The Irish midwife in Marbella preparing for Christmas deliveries
Working Abroad Q&A: Anne Halpenny on working in hospitals abroad, and raising children in Spain
Happy customers: Irish midwife Ann Halpenny is holding Hannah and her husband Denis, fourth from the right, has Patrick
Anne Halpenny trained as a midwife in Dublin, but now lives and works in Marbella in Spain, where she is getting ready for Christmas deliveries.
When did you leave Ireland, and why?
I went to work abroad in the 1980s, as many did at that time. I worked in Australia, Iraq and also in Riyadh in Saudi Arabia, but the last time I left Ireland was in 1996, and it was for Spain.
Did you study in Ireland?
I am from Dublin and studied in the Richmond Hospital there, and then completed my midwifery training in London.
Have you done any training anywhere else?
Maintaining my professional midwifery practice includes continuous study and training. I've also been a cardiopulmonary resuscitation (CPR) and First Aid Instructor since 2011. I did this principally to meet the needs of new parents, but it has brought me into international schools, businesses and clubs along the Spanish coast. It is really satisfying to offer this training to teenagers and their teachers and lots of parents.
Midwifery in Marbella - how did that come about?
My husband and I came to Spain for at least three years due to his work, and having resigned from Dublin’s Rotunda Hospital, I decided to register as a midwife in Spain. One cannot be faint hearted to tackle Spanish bureaucracy. About a year later I had my Spanish certificates, had learned Spanish and worked in the maternity unit in Gibraltar. I was then ready and legally entitled to work in Spain.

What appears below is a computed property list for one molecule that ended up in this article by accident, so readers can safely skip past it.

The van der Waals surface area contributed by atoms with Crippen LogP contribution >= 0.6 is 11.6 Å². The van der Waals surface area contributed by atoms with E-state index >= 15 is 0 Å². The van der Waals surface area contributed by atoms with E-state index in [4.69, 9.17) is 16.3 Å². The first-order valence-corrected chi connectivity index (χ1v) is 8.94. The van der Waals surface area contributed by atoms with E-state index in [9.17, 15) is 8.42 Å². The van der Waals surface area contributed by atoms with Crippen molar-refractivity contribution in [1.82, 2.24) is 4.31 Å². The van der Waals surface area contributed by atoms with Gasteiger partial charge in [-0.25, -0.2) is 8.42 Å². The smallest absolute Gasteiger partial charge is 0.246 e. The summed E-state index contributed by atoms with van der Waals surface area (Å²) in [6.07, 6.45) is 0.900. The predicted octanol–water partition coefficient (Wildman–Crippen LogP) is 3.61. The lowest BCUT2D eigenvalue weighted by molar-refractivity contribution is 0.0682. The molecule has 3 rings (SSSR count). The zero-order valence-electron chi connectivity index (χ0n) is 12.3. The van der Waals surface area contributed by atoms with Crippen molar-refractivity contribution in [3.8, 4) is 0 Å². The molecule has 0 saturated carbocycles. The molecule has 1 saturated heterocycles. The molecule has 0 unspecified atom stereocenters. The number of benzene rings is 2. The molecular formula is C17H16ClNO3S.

Do you work in a hospital and what does it involve?
I worked from 1999-2009 in the main public hospital in Marbella, where midwives work in the labour ward. During that time I offered new parents postnatal care at home as this is not available here. I also initiated antenatal preparation classes in English as so many ex-pats did not speak Spanish. After the births of my own son and daughter, I was lucky to be to be able to spend time with them by working independently and optimising my flexibility.
Do you work with many Irish women?
I have met couples of every nationality, including lots of Irish. People contact me when they are planning on having a baby in Spain; they are from Azerbaijan to Africa.
You are known as "The Irish Midwife". How is it being an Irish midwife in Spain?
Well the name evolved as I was the first non-Spaniard to work in the maternity unit. Women heard there was an Irish midwife and slowly the name stuck. I have loved working with Spanish midwives and obstetricians. That said they did also call me Happy Meal as Halpenny was way too difficult for them to pronounce.
Are you expecting a Christmas rush and does Christmas make a difference in your line of work?
No - no rush. Most mums-to-be would love to have had their babies by Christmas Day so there is a lot of wishing and willing babies into the world mid-December. Christmas is less commercialised in Malaga. Babies come regardless of dates and times so the labour ward is always open.
Do you have a predictable day?
No, not really. I spend a lot of my time answering queries and reassuring new parents - both online and by phone. My antenatal courses are always in the evenings and the CPR courses depend on the client's needs.
Who do you work with?
I have worked for many years with another Irish midwife Yvonne Marry, who is originally from Kilkenny, but moved to Spain where she went to school. I also remain in touch with the staff in the hospital here. Antenatal courses are held in a British GP clinic and postnatal groups meet in a children’s centre. I meet a cross section of care providers every week.